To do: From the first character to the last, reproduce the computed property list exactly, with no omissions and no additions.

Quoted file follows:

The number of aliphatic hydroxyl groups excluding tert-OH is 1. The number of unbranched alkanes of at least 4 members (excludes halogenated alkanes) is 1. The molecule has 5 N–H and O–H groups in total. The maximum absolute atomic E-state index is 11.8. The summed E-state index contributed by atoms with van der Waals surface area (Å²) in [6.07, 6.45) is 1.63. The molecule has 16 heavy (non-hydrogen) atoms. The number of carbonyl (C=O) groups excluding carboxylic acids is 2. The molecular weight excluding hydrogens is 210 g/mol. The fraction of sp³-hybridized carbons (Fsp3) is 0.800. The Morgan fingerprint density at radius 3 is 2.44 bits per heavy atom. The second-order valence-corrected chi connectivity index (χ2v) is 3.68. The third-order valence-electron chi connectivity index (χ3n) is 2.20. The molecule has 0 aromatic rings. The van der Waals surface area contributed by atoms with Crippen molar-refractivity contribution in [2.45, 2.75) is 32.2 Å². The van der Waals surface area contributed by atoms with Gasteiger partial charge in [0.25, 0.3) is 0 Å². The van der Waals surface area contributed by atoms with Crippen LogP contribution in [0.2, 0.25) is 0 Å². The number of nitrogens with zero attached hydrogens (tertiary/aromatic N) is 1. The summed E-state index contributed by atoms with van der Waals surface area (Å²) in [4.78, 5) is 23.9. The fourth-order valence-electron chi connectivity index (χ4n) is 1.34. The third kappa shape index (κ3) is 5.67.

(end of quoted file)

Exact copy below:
The number of aliphatic hydroxyl groups excluding tert-OH is 1. The number of unbranched alkanes of at least 4 members (excludes halogenated alkanes) is 1. The molecule has 5 N–H and O–H groups in total. The maximum absolute atomic E-state index is 11.8. The summed E-state index contributed by atoms with van der Waals surface area (Å²) in [6.07, 6.45) is 1.63. The molecule has 16 heavy (non-hydrogen) atoms. The number of carbonyl (C=O) groups excluding carboxylic acids is 2. The molecular weight excluding hydrogens is 210 g/mol. The fraction of sp³-hybridized carbons (Fsp3) is 0.800. The Morgan fingerprint density at radius 3 is 2.44 bits per heavy atom. The second-order valence-corrected chi connectivity index (χ2v) is 3.68. The third-order valence-electron chi connectivity index (χ3n) is 2.20. The molecule has 0 aromatic rings. The van der Waals surface area contributed by atoms with Crippen molar-refractivity contribution in [2.45, 2.75) is 32.2 Å². The van der Waals surface area contributed by atoms with Gasteiger partial charge in [0.25, 0.3) is 0 Å². The van der Waals surface area contributed by atoms with Crippen LogP contribution in [0.2, 0.25) is 0 Å². The number of nitrogens with zero attached hydrogens (tertiary/aromatic N) is 1. The summed E-state index contributed by atoms with van der Waals surface area (Å²) in [4.78, 5) is 23.9. The fourth-order valence-electron chi connectivity index (χ4n) is 1.34. The third kappa shape index (κ3) is 5.67.